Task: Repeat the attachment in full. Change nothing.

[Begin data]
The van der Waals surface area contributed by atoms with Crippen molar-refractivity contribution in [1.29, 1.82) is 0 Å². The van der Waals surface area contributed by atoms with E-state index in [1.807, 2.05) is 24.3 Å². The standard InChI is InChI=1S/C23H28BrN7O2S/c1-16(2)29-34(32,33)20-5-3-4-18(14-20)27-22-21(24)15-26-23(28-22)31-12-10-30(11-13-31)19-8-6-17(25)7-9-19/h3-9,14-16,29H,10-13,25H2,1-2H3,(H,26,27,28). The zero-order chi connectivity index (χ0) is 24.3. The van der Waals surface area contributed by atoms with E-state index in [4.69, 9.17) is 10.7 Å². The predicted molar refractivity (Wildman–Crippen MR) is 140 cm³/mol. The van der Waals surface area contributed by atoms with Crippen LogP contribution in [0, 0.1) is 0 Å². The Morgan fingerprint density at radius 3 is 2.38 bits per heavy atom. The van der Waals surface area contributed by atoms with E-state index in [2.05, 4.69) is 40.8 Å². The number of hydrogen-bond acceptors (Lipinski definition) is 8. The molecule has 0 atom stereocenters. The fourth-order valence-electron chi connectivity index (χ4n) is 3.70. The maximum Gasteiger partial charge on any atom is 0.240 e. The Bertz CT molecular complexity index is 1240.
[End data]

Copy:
The van der Waals surface area contributed by atoms with Crippen molar-refractivity contribution in [1.29, 1.82) is 0 Å². The van der Waals surface area contributed by atoms with E-state index in [1.807, 2.05) is 24.3 Å². The standard InChI is InChI=1S/C23H28BrN7O2S/c1-16(2)29-34(32,33)20-5-3-4-18(14-20)27-22-21(24)15-26-23(28-22)31-12-10-30(11-13-31)19-8-6-17(25)7-9-19/h3-9,14-16,29H,10-13,25H2,1-2H3,(H,26,27,28). The zero-order chi connectivity index (χ0) is 24.3. The van der Waals surface area contributed by atoms with E-state index in [4.69, 9.17) is 10.7 Å². The predicted molar refractivity (Wildman–Crippen MR) is 140 cm³/mol. The van der Waals surface area contributed by atoms with Crippen LogP contribution in [0, 0.1) is 0 Å². The Morgan fingerprint density at radius 3 is 2.38 bits per heavy atom. The van der Waals surface area contributed by atoms with E-state index in [2.05, 4.69) is 40.8 Å². The number of hydrogen-bond acceptors (Lipinski definition) is 8. The molecule has 0 atom stereocenters. The fourth-order valence-electron chi connectivity index (χ4n) is 3.70. The maximum Gasteiger partial charge on any atom is 0.240 e. The Bertz CT molecular complexity index is 1240.